Understanding what causes anger and aggression, and some self-help tips and advice in helping you control your own anger.
WHAT IS ANGER?
Anger is a normal, healthy, natural emotion evolved as a way of surviving and protecting yourself from what is considered a wrong-doing. But anger can be a problem if it not kept under control and can cause serious problems in your life, in your relationships, and can be very damaging to the people around you.
Anger is not a simple, solitary trait; is it often complex and involves a dynamic and complex range of expressions and emotions. Anger and aggression is often a learned behaviour too; for example we have observed the aggressive behaviours of our parents when growing up, or aggression within our peer group, or violence within society, or violence in the workplace, and then copying this behaviour. Feelings of anger and lashing out either physically or verbally can be linked to many different causes including stress, depression, anxiety, addictions, and other mental health issues.
We all get angry when we see an injustice, and arises depending upon how we interpret and react to certain situations. People interpret situations differently; a situation that makes one person feel very angry may not make someone else feel any anger at all. Everyone has their own triggers for what makes them angry, but some common ones include:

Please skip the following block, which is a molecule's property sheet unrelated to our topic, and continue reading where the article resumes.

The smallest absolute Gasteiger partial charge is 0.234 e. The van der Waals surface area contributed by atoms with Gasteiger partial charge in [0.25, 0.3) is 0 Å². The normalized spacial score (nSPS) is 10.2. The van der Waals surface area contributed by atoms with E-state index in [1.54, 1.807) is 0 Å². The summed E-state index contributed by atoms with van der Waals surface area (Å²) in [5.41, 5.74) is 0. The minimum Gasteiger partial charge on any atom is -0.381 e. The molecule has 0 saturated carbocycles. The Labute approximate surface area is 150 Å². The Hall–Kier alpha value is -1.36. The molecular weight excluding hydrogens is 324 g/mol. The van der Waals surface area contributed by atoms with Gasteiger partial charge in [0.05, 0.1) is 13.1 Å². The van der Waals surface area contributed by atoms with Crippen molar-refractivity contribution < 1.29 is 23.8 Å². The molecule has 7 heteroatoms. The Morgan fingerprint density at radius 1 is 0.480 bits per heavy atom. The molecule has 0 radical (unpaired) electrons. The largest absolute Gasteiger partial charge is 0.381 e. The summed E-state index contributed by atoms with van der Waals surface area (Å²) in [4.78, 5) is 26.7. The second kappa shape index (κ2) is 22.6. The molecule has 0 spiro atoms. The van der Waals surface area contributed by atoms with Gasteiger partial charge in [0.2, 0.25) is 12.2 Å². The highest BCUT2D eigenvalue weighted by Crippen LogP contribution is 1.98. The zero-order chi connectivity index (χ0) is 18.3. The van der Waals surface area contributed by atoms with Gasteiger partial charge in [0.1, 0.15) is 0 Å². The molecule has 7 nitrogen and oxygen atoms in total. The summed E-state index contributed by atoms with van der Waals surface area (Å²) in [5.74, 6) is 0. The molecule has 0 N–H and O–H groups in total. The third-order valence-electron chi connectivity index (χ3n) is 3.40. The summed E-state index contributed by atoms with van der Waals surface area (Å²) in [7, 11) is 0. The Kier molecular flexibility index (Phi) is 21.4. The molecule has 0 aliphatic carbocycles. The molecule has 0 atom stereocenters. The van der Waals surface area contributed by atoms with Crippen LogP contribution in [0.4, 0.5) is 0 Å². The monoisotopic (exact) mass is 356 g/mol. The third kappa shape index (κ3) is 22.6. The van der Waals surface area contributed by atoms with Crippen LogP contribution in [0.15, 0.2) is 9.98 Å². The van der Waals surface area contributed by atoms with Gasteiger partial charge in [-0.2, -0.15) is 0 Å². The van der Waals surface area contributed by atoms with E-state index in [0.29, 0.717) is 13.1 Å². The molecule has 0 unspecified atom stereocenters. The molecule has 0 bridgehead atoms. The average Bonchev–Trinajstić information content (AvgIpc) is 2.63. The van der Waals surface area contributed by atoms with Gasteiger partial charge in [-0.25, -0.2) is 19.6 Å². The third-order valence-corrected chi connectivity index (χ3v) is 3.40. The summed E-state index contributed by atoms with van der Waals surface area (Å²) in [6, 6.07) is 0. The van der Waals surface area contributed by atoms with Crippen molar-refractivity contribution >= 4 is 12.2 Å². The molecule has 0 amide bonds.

We can also feel irritated by other people’s beliefs, opinions and actions, and hence anger can affect our ability to communicate effectively - making us more likely to say or do unreasonable or irrational things. How a person interprets and reacts to a certain situation can depend on lots of factors including:
Whether your anger is about something that happened in the past, or something that's happening in the present, thinking about how and why you interpret and react to situations can help you learn how to cope with, and control your anger. For example if you have not been able to express your anger in the past with a particular experience including physical or emotional abuse, trauma or bullying, you might still be coping with those angry feelings now. Or, if you're dealing with a lot of problems in your life at present that seem overwhelming, you might find yourself feeling angry at things and people more easily than usual. Anger can also be a part of grief; if you've lost someone important to you, it can be hugely difficult to cope with all the conflicting things you might be feeling.
SELF-HELP TIPS TO CONTROLLING YOUR OWN ANGER
Everyone has a responsibility to control their anger and there are a number of things you can do to help with this. Firstly recognise your anger signs and then try to realise what is causing you to feel angry and/or what are the trigger mechanisms, and then put them into two categories; a) those that can be immediately dealt with (for example someone's behaviour) and b) those that will take longer to control (for example the current situation you are in). Once you have identified and categorised what is causing your anger, you can then work at changing your behaviour and/or environment.
Other things that you can do to help control your anger are: